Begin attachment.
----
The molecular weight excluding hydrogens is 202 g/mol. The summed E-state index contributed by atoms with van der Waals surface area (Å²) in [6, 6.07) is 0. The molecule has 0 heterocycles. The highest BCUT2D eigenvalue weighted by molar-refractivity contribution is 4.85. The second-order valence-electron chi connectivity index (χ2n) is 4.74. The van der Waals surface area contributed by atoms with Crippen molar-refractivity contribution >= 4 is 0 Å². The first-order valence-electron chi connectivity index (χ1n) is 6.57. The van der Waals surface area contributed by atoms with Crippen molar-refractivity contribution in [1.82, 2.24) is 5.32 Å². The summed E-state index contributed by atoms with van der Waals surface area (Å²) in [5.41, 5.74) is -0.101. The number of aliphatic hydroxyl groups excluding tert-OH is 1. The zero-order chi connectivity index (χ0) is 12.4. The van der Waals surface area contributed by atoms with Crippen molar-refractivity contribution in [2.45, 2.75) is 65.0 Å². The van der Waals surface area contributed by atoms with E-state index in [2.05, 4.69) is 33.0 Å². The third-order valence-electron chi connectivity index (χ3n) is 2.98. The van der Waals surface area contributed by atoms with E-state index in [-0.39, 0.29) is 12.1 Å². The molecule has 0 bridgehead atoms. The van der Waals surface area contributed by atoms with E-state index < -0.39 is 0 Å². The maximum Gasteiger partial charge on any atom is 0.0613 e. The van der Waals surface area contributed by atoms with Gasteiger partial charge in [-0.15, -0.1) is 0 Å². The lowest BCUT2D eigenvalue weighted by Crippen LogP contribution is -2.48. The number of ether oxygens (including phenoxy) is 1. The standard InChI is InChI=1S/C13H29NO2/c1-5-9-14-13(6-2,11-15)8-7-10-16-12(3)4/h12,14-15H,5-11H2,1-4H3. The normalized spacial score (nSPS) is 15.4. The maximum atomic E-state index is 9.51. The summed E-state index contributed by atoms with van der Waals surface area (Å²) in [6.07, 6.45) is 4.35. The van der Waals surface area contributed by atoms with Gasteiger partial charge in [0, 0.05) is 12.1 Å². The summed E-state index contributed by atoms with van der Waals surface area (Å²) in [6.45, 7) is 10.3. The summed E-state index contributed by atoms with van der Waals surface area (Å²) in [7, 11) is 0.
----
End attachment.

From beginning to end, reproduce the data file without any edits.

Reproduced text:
The molecular weight excluding hydrogens is 202 g/mol. The summed E-state index contributed by atoms with van der Waals surface area (Å²) in [6, 6.07) is 0. The molecule has 0 heterocycles. The highest BCUT2D eigenvalue weighted by molar-refractivity contribution is 4.85. The second-order valence-electron chi connectivity index (χ2n) is 4.74. The van der Waals surface area contributed by atoms with Crippen molar-refractivity contribution >= 4 is 0 Å². The first-order valence-electron chi connectivity index (χ1n) is 6.57. The van der Waals surface area contributed by atoms with Crippen molar-refractivity contribution in [1.82, 2.24) is 5.32 Å². The summed E-state index contributed by atoms with van der Waals surface area (Å²) in [5.41, 5.74) is -0.101. The number of aliphatic hydroxyl groups excluding tert-OH is 1. The zero-order chi connectivity index (χ0) is 12.4. The van der Waals surface area contributed by atoms with Crippen molar-refractivity contribution in [2.45, 2.75) is 65.0 Å². The van der Waals surface area contributed by atoms with E-state index in [2.05, 4.69) is 33.0 Å². The third-order valence-electron chi connectivity index (χ3n) is 2.98. The van der Waals surface area contributed by atoms with E-state index in [-0.39, 0.29) is 12.1 Å². The molecule has 0 bridgehead atoms. The van der Waals surface area contributed by atoms with E-state index < -0.39 is 0 Å². The maximum Gasteiger partial charge on any atom is 0.0613 e. The van der Waals surface area contributed by atoms with Gasteiger partial charge in [-0.15, -0.1) is 0 Å². The lowest BCUT2D eigenvalue weighted by Crippen LogP contribution is -2.48. The number of ether oxygens (including phenoxy) is 1. The standard InChI is InChI=1S/C13H29NO2/c1-5-9-14-13(6-2,11-15)8-7-10-16-12(3)4/h12,14-15H,5-11H2,1-4H3. The normalized spacial score (nSPS) is 15.4. The maximum atomic E-state index is 9.51. The summed E-state index contributed by atoms with van der Waals surface area (Å²) in [6.07, 6.45) is 4.35. The van der Waals surface area contributed by atoms with Gasteiger partial charge in [0, 0.05) is 12.1 Å². The summed E-state index contributed by atoms with van der Waals surface area (Å²) in [6.45, 7) is 10.3. The summed E-state index contributed by atoms with van der Waals surface area (Å²) in [7, 11) is 0.